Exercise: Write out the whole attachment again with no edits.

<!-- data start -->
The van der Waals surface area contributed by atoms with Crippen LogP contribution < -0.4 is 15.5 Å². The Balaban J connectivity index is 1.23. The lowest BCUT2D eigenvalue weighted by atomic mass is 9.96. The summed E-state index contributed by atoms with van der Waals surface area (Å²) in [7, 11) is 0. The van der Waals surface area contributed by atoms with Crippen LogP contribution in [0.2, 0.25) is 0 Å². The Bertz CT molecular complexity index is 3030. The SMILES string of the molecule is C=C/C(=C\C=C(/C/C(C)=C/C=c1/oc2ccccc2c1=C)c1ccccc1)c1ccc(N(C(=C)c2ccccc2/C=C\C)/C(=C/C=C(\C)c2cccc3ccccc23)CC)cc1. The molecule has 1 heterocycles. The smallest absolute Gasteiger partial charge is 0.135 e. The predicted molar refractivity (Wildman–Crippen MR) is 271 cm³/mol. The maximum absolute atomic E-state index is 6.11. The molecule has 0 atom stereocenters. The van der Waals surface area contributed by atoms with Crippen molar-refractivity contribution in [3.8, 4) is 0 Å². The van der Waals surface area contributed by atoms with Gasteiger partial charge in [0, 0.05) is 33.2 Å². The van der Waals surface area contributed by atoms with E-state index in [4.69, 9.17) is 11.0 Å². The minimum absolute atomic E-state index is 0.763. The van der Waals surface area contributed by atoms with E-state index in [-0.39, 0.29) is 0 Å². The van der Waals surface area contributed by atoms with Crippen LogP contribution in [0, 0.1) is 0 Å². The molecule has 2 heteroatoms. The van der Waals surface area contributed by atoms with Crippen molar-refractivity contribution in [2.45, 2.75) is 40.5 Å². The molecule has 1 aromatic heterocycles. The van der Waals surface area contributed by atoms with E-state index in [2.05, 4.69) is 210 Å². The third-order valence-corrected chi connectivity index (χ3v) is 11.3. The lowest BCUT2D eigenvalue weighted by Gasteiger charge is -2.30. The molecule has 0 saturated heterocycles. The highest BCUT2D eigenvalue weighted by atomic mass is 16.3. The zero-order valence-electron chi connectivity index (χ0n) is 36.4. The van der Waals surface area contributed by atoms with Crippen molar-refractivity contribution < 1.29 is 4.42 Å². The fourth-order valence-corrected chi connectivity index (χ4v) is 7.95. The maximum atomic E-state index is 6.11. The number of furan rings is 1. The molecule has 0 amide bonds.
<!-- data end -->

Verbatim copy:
The van der Waals surface area contributed by atoms with Crippen LogP contribution < -0.4 is 15.5 Å². The Balaban J connectivity index is 1.23. The lowest BCUT2D eigenvalue weighted by atomic mass is 9.96. The summed E-state index contributed by atoms with van der Waals surface area (Å²) in [7, 11) is 0. The van der Waals surface area contributed by atoms with Crippen LogP contribution in [0.2, 0.25) is 0 Å². The Bertz CT molecular complexity index is 3030. The SMILES string of the molecule is C=C/C(=C\C=C(/C/C(C)=C/C=c1/oc2ccccc2c1=C)c1ccccc1)c1ccc(N(C(=C)c2ccccc2/C=C\C)/C(=C/C=C(\C)c2cccc3ccccc23)CC)cc1. The molecule has 1 heterocycles. The smallest absolute Gasteiger partial charge is 0.135 e. The predicted molar refractivity (Wildman–Crippen MR) is 271 cm³/mol. The maximum absolute atomic E-state index is 6.11. The molecule has 0 atom stereocenters. The van der Waals surface area contributed by atoms with Crippen molar-refractivity contribution in [3.8, 4) is 0 Å². The van der Waals surface area contributed by atoms with Gasteiger partial charge in [0, 0.05) is 33.2 Å². The van der Waals surface area contributed by atoms with E-state index in [4.69, 9.17) is 11.0 Å². The minimum absolute atomic E-state index is 0.763. The van der Waals surface area contributed by atoms with E-state index in [-0.39, 0.29) is 0 Å². The van der Waals surface area contributed by atoms with Crippen LogP contribution in [0, 0.1) is 0 Å². The molecule has 2 heteroatoms. The van der Waals surface area contributed by atoms with Crippen molar-refractivity contribution in [2.45, 2.75) is 40.5 Å². The molecule has 1 aromatic heterocycles. The van der Waals surface area contributed by atoms with E-state index in [2.05, 4.69) is 210 Å². The third-order valence-corrected chi connectivity index (χ3v) is 11.3. The lowest BCUT2D eigenvalue weighted by Gasteiger charge is -2.30. The molecule has 0 saturated heterocycles. The highest BCUT2D eigenvalue weighted by atomic mass is 16.3. The zero-order valence-electron chi connectivity index (χ0n) is 36.4. The van der Waals surface area contributed by atoms with Crippen molar-refractivity contribution < 1.29 is 4.42 Å². The fourth-order valence-corrected chi connectivity index (χ4v) is 7.95. The maximum atomic E-state index is 6.11. The number of furan rings is 1. The molecule has 0 amide bonds.